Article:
Tens of billions of dollars are spent each year worldwide on airport infrastructure to promote safe, efficient, and environmentally friendly operations. Airport layouts, allocations of gates to carriers, and the manner of deploying ground equipment or personnel can dramatically affect passenger delays, fuel consumption, and air and noise pollution. Airport planners require reliable information about how different spheres of airport activity interact and how system performance would change with alterations to physical infrastructure or operating practices. We developed a discrete-event simulation model that can be used for strategic decisions regarding the provision and effective utilization of infrastructure needed for airside operations at major airports. We calibrated the model with detailed activity data for an entire year, verified its ability to represent essential spheres of activity, and illustrated its application to study system performance under several operating scenarios.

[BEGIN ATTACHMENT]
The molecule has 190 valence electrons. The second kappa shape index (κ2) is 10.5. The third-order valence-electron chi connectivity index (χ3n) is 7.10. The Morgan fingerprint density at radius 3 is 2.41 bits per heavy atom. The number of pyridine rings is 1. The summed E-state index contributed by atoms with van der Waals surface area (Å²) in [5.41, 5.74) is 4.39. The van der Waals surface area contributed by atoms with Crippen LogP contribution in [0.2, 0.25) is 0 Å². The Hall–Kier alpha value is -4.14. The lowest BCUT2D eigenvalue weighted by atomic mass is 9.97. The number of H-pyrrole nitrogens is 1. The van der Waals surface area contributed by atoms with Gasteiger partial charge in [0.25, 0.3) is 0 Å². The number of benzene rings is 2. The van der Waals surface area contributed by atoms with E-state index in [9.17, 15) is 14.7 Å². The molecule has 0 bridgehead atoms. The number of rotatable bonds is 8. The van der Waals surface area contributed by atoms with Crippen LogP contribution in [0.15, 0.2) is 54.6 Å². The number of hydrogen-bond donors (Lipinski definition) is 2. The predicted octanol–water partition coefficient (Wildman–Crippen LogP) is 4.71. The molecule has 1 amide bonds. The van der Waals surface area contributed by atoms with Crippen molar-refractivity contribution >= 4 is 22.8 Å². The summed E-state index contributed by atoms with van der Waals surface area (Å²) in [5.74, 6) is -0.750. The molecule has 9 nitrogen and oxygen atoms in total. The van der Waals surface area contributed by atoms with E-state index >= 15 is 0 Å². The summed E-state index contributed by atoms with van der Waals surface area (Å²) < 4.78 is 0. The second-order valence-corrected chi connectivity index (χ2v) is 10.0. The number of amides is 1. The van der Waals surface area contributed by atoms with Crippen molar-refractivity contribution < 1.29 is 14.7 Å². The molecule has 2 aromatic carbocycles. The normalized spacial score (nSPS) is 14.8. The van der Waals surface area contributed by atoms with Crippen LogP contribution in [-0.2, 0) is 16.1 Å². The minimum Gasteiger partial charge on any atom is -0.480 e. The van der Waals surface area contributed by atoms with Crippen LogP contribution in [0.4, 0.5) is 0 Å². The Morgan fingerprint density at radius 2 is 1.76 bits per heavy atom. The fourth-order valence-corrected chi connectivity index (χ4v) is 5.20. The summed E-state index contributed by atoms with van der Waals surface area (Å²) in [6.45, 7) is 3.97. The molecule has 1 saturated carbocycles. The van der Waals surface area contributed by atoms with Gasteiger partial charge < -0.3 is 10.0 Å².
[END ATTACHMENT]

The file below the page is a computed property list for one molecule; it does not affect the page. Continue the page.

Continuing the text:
Midwest Transportation Center; Lambert - St. Louis Airport; U.S. Department of Transportation
Smith, L. Douglas; Xu, Liang; Wang, Ziyi; and Pan, Deng, "Modeling Airside Operations at Major Airports for Strategic Decision Support" (2015). InTrans Project Reports. 195.